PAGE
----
On 12 May, the new chemical technology laboratory of the OPCW, the ChemTech Centre, was officially inaugurated by King Willem-Alexander.

With contributions from 57 States Parties of the Chemical Weapons Convention (CWC) and other donors, including chemical societies such as the KNCV and EuChemS, the Centre was built with a budget of €34 million. It provides modern and state-of-the-art facilities for chemical weapons research and the monitoring of the peaceful use of chemicals.

The ChemTech Centre was established to address new challenges facing the OPCW. These include the prevention of the production of chemical weapons by non-state actors and the prevention of attempts by states to use chemical weapons in a clandestine manner. The Centre will enable the OPCW to focus more on chemical weapons forensics and on controlling the production of dual-use chemicals that can be used for military purposes. These include chemicals such as thiodiglycol, which is used in the production of pesticides, plastics and dyes in industry, as well as in the production of mustard gas. The centre will also provide an opportunity to study new chemical weapons and the potential use of artificial intelligence in their creation.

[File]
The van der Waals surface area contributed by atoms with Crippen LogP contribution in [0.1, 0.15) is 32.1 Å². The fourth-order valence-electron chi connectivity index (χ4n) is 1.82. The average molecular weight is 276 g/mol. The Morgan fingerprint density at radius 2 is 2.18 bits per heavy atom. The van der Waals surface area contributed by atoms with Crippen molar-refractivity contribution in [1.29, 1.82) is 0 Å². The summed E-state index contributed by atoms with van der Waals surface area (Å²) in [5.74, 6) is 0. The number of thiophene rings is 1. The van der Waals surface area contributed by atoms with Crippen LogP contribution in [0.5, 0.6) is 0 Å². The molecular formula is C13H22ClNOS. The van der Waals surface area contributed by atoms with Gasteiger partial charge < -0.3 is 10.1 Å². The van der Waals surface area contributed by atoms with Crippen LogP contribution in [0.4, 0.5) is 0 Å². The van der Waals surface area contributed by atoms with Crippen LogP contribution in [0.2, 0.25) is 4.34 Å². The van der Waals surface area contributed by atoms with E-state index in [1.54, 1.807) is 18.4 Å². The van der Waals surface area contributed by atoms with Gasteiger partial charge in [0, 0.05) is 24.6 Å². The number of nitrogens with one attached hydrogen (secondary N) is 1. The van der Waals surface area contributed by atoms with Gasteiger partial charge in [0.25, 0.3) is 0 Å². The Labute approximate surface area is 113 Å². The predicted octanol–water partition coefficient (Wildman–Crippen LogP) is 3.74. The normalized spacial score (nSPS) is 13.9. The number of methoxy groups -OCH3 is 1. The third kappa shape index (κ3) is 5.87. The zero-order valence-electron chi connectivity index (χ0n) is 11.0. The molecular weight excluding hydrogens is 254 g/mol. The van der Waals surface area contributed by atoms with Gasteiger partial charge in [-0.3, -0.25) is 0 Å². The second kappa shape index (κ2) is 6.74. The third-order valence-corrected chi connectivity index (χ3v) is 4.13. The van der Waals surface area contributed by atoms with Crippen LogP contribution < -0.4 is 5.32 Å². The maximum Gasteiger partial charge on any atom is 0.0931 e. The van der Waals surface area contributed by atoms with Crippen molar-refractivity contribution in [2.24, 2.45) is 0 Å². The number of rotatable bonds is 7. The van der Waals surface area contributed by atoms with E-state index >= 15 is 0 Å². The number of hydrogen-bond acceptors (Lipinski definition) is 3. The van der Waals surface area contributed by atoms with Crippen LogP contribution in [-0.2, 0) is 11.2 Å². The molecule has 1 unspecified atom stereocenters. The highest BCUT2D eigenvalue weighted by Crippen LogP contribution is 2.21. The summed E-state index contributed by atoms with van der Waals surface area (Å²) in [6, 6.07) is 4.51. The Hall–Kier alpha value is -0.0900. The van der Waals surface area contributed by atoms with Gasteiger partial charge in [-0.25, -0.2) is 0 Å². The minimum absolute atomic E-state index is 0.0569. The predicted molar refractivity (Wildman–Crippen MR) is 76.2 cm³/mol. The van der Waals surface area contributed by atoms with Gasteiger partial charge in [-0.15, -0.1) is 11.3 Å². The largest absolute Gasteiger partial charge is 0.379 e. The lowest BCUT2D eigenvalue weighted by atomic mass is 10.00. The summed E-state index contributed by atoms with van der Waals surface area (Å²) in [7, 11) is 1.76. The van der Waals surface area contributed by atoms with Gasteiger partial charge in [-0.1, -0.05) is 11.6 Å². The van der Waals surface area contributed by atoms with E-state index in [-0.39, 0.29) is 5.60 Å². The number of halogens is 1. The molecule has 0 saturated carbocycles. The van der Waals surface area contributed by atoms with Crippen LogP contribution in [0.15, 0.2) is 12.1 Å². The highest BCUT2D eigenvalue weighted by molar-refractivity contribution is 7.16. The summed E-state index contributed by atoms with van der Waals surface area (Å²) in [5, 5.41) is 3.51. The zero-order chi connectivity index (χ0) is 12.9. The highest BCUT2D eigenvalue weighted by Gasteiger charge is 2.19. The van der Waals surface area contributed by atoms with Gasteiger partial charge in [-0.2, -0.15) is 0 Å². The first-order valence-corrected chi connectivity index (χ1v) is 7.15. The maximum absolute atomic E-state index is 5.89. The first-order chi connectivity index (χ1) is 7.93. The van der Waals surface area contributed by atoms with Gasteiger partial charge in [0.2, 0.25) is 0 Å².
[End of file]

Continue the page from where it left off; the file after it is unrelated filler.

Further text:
In addition to the upgraded research facilities, the ChemTech Centre will also provide more laboratory space to train scientists to deal effectively with chemical weapons.

King Willem-Alexander inaugurates OPCW ChemTech Centre

King Willem-Alexander inaugurates OPCW ChemTech Centre

Beeld: OPCW

The OPCW plays a crucial role in implementing the CWC and promoting the elimination of chemical weapons. As a watchdog, the OPCW conducts inspections around the world to monitor the destruction of chemical weapons stockpiles declared under the Convention. The OPCW also investigates alleged use of chemical weapons and monitors the peaceful use of chemistry. The goal of the CWC is a world free of chemical weapons, where chemistry is used for peace, progress and prosperity. Currently, 193 countries have signed the Convention.

In 2013, the OPCW was awarded the Nobel Peace Prize in recognition of its efforts to eliminate chemical weapons. The Organisation strives for reliability and impartiality in its work, as the results of its inspections must be beyond doubt.